On Friday morning, we walked from our hotel, The Crystal Lodge and Suites, on the “Village Stroll,” to Whistler’s gondola (Mont Tremblant gets a lot of credit for it’s adorable village, but this one is even bigger) and bought two day passes for the gondola. We took the gondola up to the top of Whistler, which is about a 20 minute trip. The views on the ride are beautiful, but at the top of the mountain (Whistler Peak), the views are truly breathtaking.

Snow in July!


First sight stepping off the gondola!



Mountains for DAYS!


After snapping some pics, we took a short (less than half a mile) downhill hike to the chair lift that takes you up to the new Peak Suspension Bridge.

If I’m being honest, the chair lift was a little scary. There is just a thin metal bar preventing you from falling to certain death.

Once you get to the top of the chair lift, you can walk across the bridge. It’s purely an out and back now, although they are working on constructing a viewing platform at the far end of the bridge. The bridge sways in the wind and my husband is afraid of heights, but I have to say he was very brave!

The suspension bridge





After we walked across the bridge we took the chair lift back down to Whistler Peak, did the (this time uphill!) hike back to the gondola, and then took a second gondola, the Peak-2-Peak to Blackcomb. Again, this was included in our day ticket which was about $60 Canadian.

Taking the chairlift down from the bridge


The Peak-2-Peak is incredible as well. You travel over this beautiful light blue river and so many pine trees. 

Peak-2-Peak views


There is a food court on the other side (Blackcomb side) and I was so starving that before I fully surveyed the landscape, I had already gotten in the taqueria line. HOWEVER (Steven A. Smith voice), you should learn from my mistake and instead walk past the food court to the restaurant – Christine’s – so you can sit outside, overlooking the mountains. 

Friday was awesome and I am so glad we spent the day just having fun. It definitely kept me from fretting about the race all day, too, which was a nice bonus!

Saturday: Shake Outs, Bike and Bag Check

The awesome thing about Whistler is that the Valley Trail makes it easy to walk or ride almost anywhere. I decided to forego the shuttles on Saturday morning and, instead, ride to T1 to check my bike and bike gear bag. It was maybe a 2-3 mile ride along the trail and super easy. While I was there, I went for a short swim in Alta Lake to get the feel for the water and my wetsuit again. After the swim, I took the shuttle to T1 to check my run gear bag.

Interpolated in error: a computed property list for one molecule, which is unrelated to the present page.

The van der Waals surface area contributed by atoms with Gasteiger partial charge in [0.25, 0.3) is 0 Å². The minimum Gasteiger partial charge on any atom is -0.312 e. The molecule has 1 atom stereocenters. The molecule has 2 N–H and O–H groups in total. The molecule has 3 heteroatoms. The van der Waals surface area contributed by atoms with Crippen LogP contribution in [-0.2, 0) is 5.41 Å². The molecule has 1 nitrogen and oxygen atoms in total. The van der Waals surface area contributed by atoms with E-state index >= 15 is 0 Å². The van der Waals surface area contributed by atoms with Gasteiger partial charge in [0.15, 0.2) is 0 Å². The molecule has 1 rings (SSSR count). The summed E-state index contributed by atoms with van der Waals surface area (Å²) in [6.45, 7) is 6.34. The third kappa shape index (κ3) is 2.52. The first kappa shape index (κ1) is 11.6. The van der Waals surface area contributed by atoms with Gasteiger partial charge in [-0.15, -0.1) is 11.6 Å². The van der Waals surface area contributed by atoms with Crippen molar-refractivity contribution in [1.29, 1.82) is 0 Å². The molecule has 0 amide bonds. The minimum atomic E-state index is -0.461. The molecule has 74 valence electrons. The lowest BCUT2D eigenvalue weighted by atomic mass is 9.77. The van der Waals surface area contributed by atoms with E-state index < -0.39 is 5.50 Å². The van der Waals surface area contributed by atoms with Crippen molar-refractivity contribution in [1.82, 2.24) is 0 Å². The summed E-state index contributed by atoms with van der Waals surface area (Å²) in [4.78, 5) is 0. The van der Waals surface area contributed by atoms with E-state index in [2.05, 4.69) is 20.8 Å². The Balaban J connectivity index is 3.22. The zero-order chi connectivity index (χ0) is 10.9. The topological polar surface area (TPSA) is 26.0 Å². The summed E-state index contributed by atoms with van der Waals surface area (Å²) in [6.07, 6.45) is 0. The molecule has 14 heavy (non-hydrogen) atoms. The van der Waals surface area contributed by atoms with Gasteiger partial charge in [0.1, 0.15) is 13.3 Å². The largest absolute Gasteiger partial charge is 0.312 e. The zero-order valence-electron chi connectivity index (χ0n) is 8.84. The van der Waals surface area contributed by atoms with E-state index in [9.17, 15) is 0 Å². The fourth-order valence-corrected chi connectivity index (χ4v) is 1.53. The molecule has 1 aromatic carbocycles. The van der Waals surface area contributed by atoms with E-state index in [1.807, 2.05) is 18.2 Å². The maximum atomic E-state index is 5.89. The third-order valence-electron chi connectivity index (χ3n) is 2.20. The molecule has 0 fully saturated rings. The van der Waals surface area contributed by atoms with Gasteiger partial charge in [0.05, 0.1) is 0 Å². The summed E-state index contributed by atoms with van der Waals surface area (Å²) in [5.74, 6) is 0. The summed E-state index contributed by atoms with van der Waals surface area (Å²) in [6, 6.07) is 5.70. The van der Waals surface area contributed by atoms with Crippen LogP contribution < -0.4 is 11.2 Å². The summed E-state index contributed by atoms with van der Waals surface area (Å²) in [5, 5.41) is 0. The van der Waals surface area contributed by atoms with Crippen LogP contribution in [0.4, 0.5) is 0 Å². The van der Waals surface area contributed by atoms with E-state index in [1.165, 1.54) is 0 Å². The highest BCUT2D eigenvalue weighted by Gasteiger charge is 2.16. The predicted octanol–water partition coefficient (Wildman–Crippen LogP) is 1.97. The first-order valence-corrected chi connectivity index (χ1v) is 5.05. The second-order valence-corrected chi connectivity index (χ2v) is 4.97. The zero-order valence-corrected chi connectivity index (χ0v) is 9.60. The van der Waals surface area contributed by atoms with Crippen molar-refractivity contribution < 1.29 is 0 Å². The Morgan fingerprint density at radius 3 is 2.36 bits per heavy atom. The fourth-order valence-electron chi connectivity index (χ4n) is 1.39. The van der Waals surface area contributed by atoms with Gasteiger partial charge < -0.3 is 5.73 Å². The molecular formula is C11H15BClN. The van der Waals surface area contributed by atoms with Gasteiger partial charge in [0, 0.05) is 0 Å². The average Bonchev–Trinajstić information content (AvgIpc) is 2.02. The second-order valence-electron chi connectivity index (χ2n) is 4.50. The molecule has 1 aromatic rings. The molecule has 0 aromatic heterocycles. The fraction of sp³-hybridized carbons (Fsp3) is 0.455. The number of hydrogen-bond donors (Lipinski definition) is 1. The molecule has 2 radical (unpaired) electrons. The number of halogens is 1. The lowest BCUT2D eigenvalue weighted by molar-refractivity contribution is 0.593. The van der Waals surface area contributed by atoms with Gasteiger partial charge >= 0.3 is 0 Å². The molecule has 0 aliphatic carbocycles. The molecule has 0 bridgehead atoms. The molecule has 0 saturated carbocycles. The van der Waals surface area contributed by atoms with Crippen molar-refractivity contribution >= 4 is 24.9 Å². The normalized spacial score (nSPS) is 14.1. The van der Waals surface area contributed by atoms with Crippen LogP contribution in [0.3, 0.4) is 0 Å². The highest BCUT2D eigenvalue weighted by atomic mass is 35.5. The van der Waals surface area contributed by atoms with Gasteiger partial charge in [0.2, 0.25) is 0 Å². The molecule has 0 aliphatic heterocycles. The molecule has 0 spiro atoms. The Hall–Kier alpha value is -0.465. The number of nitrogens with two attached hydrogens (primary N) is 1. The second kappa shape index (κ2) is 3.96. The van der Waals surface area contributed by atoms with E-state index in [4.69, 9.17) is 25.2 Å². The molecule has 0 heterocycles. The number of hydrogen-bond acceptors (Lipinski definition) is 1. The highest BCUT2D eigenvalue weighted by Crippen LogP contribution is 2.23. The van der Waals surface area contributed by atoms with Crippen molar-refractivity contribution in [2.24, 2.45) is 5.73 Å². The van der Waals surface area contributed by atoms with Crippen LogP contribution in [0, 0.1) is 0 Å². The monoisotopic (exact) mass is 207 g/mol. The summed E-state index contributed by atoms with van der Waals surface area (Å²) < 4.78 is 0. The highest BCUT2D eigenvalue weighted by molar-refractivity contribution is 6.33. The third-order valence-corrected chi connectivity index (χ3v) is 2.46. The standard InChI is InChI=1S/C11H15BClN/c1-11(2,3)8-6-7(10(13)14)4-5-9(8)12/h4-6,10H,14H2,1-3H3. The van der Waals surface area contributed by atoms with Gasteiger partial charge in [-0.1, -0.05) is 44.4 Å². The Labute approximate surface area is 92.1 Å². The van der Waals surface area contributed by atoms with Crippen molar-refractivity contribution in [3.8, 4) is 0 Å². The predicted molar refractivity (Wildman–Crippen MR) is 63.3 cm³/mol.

Because of bears, we were not allowed to leave any nutrition in our gear bags or on our bikes. I was nervous about this at first, but #spoileralert it worked out completely fine on race day. 

Athlete guide bear warning!


I went back to the hotel, changed into run clothes, and went for a 30-minute shake out jog. While I was doing all of this, Jon went for a scenic ATV ride, which he loved, so if you have family in Whistler and want to keep them out of your hair before race day, I definitely recommend this. 

After his ATV ride, while I was watching Netflix with my feet up, Jon went to Walmart to buy an insulated lunch bag for me to put in my bike special needs for my two bottles of liquid nutrition and Coke.  

Race Morning

I woke up at 3:15 on race morning to give myself plenty of time for breakfast and coffee before transition opened at 4:30. Breakfast went fine, but packing was sort of a mess. I discovered that I accidentally froze the Coke I planned to put in bike special needs. It was frozen SOLID and I was worried it wouldn’t defrost by the time I needed it. Then, as I was making my bottles, I tried to shake one only to have the top come flying off and my nutrition spill all over the kitchen. Finally, as I was about to walk out the door, I realized I couldn’t find my Garmin. It’s not like I couldn’t race without it – thankfully, I know I don’t need any gadgets to get through a race (thanks, Alyssa), but I did want to have it to track my nutrition on the run, especially. I ended up finding the Garmin and getting out the door around 4:35.

I walked to T2 to drop my nutrition in my run gear bag, and luckily-enough realized before it was too late that I left my bike jersey there, too. That would have been DISASTROUS so I am so glad I figured it out before boarding the shuttle to T1. 

The shuttle ride seemed MUCH longer than the shuttle ride on Saturday. Someone on the bus said we were taking a very round about way to get to Rainbow Park, which might have been the case. 

T1 Set-up/Swim Start